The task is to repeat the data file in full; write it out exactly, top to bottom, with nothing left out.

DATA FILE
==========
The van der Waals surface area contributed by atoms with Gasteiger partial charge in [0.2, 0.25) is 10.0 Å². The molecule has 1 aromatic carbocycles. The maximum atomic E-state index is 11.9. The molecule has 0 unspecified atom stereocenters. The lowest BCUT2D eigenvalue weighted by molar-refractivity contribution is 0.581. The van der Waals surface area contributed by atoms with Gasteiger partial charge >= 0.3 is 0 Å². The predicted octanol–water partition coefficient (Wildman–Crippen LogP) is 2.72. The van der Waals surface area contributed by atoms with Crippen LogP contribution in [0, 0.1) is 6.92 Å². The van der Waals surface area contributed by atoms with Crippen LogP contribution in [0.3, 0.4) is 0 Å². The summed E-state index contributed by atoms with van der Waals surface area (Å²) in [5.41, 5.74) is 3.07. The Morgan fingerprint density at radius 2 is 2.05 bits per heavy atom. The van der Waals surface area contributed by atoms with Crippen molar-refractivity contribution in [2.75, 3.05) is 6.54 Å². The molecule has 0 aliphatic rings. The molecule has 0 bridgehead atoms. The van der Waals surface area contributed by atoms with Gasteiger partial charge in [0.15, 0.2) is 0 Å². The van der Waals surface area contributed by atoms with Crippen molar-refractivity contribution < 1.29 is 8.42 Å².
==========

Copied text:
The van der Waals surface area contributed by atoms with Gasteiger partial charge in [0.2, 0.25) is 10.0 Å². The molecule has 1 aromatic carbocycles. The maximum atomic E-state index is 11.9. The molecule has 0 unspecified atom stereocenters. The lowest BCUT2D eigenvalue weighted by molar-refractivity contribution is 0.581. The van der Waals surface area contributed by atoms with Gasteiger partial charge >= 0.3 is 0 Å². The predicted octanol–water partition coefficient (Wildman–Crippen LogP) is 2.72. The van der Waals surface area contributed by atoms with Crippen LogP contribution in [0, 0.1) is 6.92 Å². The van der Waals surface area contributed by atoms with Crippen LogP contribution in [0.3, 0.4) is 0 Å². The summed E-state index contributed by atoms with van der Waals surface area (Å²) in [5.41, 5.74) is 3.07. The Morgan fingerprint density at radius 2 is 2.05 bits per heavy atom. The van der Waals surface area contributed by atoms with Crippen molar-refractivity contribution in [2.75, 3.05) is 6.54 Å². The molecule has 0 aliphatic rings. The molecule has 0 bridgehead atoms. The van der Waals surface area contributed by atoms with Gasteiger partial charge in [0.15, 0.2) is 0 Å². The van der Waals surface area contributed by atoms with Crippen molar-refractivity contribution < 1.29 is 8.42 Å².